Columbia are so proud of their new model they just named it the ‘Sandal’ and left it at that. So could this be your new quiver-of-one summer shoe? On test we rated the innovative cross-over webbing straps and the wide, cushioned ankle support, which offers a comfy fit straight out of the box. There are no velcro straps, but the whole sandal is adjustable from the back of the ankle with a bungee, which works well to create a snug, secure fit (you’ll end up with interesting lines on your feet if you wear them all day, mind). The rubber soles offer great grip even on wet slippery rock – this is a brilliant shoe for summer scrambling – and the Sandal is just as happy in water as it is on dry land. Plus the open strap design means these sandals will never fill with sweat, dirt or sand. The Sandals fit on the narrow side, so we wouldn’t recommend them for wide feet.
Teva Hurricane XLT 2
A lovely all-rounder of a sandal that you can pop on and off for camping, swimming and casual hiking
RRP: $70 (US) / £60 (UK) | Weight (per pair): 440g / 15.6oz | Materials: Polyester, nylon and recycled PET webbing; EVA foam midsole; Durabrasion rubber outsole | Colors: Black / Grey / Canyon / Multi | Compatibility: The Hurricane won’t stand up to tough trekking but it’s ideal for more relaxed walks and hikes
More technical than a casual sandal but less aggressive than the Teva Terra Fi 5 Universal, the Hurricane is Teva’s all-rounder of a walking sandal and definitely one of our favourite models on test. Light webbing straps hug your feet and are easily adjustable with Velcro over the toes, ankle and heel. A tough but flexible and very comfortable rubber sole offers decent grip but doesn’t weigh you down, and the inner footbed wicks away sweat well as well as offering good cushioning that makes even long walks on more established paths feel comfortable. The Hurricanes are also a doddle to strap on and off quickly, which we love for camping and swimming. The no-frills black or grey colorways make these sandals versatile enough to wear for travelling and everyday use, although it’s a pity they don’t come in some of the fun psychedelic prints Teva are well known for.
Mountain Warehouse Trek shandal
A very breathable and affordable closed-toe sandal option that’ll put a spring in your step
RRP: $60 (US) / £50 (UK) | Weight: g / | Materials: Neoprene upper and lining, EVA midsole, rubber outsole | Colors: Pink / Blue | Compatibility: Very versatile – take it from the trail to a wild swimming spot
Get the extra protection of a shandal without sacrificing breathability with Mountain Warehouse’s Trek, which combines a sturdy closed rubber toe with an airy open heel. We like that the Treks have the sensible look and comfortable feel of traditional walking sandal but are made with a neoprene lining, meaning they also work brilliantly as aquatic sandals, and are comfortable to wear when wet and quick to dry when back on land – perfect for fans of swimming and water sports. A foam cushioned midsole makes these walking sandals comfy and springy to wear, even on all-day walks. A Velcro heel strap and an adjustable bungee cord means it’s quick to adjust the Treks for a great fit, and to pull them on and off on the go. It’s a pity the only available colorways are baby pink and pastel blue. The fit of these sandals is on the generous side, which is great for those with wider feet but may not suit those who need a narrow shoe.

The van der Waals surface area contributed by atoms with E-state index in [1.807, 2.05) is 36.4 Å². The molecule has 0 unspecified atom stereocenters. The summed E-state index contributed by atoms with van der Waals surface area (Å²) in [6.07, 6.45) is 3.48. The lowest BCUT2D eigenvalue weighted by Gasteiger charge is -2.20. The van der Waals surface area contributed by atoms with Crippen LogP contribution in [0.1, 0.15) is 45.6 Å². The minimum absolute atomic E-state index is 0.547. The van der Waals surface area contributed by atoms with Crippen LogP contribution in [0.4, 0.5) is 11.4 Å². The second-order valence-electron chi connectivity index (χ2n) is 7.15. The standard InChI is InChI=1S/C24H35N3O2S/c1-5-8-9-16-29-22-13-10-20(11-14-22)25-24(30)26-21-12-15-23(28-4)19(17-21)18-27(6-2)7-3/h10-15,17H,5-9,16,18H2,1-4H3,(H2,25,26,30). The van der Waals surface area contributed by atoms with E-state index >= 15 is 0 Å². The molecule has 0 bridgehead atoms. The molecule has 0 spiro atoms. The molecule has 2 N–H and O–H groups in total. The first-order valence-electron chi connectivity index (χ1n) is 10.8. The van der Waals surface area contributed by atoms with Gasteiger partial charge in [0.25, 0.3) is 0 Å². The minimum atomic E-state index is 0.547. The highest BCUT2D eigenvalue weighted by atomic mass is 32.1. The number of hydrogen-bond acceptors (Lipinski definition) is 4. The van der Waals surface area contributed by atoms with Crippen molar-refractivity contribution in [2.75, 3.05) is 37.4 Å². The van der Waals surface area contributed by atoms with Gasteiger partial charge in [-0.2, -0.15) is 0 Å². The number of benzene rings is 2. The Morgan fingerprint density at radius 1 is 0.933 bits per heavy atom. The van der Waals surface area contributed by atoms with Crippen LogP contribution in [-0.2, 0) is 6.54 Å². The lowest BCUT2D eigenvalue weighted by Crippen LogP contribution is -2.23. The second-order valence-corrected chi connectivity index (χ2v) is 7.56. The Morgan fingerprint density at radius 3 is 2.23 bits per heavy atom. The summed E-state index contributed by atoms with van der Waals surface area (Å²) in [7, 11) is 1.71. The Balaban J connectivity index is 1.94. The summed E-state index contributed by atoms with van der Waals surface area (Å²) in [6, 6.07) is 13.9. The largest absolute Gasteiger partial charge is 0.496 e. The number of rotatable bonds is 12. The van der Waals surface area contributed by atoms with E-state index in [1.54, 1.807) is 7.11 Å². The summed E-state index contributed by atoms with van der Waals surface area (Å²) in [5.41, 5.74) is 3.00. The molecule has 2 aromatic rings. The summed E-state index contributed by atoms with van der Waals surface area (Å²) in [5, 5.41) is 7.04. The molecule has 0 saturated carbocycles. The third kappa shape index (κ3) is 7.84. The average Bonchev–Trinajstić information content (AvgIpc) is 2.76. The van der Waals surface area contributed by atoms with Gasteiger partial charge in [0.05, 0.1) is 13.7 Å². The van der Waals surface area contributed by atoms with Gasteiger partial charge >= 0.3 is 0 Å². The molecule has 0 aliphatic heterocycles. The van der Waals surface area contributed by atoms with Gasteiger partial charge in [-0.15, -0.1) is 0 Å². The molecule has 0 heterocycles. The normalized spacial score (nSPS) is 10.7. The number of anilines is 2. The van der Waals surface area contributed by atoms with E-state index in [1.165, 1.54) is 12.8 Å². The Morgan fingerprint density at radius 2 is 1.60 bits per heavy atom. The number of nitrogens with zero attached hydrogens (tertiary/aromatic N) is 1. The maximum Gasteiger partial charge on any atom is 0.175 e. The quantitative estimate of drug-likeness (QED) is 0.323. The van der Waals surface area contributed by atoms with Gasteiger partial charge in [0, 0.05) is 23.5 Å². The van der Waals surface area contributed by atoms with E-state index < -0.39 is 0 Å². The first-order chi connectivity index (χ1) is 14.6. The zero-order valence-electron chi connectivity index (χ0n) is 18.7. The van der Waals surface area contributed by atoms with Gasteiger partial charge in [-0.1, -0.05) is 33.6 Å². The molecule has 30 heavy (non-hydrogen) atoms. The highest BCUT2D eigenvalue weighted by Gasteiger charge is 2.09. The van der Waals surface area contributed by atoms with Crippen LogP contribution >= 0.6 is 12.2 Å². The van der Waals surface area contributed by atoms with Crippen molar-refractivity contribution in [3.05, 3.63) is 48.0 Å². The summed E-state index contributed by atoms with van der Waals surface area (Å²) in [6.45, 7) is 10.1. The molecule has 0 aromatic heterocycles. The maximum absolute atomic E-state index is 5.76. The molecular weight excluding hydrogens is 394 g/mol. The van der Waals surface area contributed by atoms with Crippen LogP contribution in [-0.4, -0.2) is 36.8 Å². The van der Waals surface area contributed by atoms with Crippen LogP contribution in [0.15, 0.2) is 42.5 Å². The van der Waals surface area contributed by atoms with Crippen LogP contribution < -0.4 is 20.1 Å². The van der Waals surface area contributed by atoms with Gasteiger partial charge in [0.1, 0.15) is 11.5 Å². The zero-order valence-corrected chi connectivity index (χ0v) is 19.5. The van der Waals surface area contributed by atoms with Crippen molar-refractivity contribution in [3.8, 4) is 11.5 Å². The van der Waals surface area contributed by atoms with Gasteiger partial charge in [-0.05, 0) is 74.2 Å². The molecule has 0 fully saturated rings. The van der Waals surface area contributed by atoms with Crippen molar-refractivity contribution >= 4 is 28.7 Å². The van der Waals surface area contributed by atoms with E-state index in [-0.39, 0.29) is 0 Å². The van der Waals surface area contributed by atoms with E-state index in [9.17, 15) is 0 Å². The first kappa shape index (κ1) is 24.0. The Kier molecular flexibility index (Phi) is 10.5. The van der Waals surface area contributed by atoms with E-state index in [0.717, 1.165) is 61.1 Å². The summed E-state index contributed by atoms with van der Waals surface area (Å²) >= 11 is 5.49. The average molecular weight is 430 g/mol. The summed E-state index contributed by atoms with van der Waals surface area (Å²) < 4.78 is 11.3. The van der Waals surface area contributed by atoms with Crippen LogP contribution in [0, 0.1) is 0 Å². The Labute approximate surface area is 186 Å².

Vivo Barefoot Kuru
Good-looking and feather-light leather sandal, perfect for travelling
RRP: £100 (UK) | Weight: 350g / 12.3oz | Materials: leftover premium leather production scraps | Colors: Black / Acorn | Compatibility: Wear it for casual, easy trails in good conditions and international travel
Meet Vivo Barefoot’s deceptively simple Kuru. This sleek sandal is definitely easy on the eye, and has versatile looks that you don’t find too often in the sensible-as-anything walking shoe market. Handmade in Portugal using a mix of leftover leather and fabric straps, the Kuru looks great worn with everything and is smart enough to wear in the city – ideal if you only want to pack one pair of sandals when you’re travelling light, and the sandals, which weigh just 175g each, also roll up for easy transport and packing. We don’t usually recommend picking pancake-flat soles for walking, but Vivo Barefoot’s aim is to let you reconnect with the feeling of being barefoot using barely-there but still springy soles, a technology you’ll either love or hate. No, you couldn’t take on a challenging hike in the Kurus, but for summer travels and more casual walking they’ll do you proud. This design is reasonably planet-friendly, too, constructed using waste leather dyed with vegetable dyes.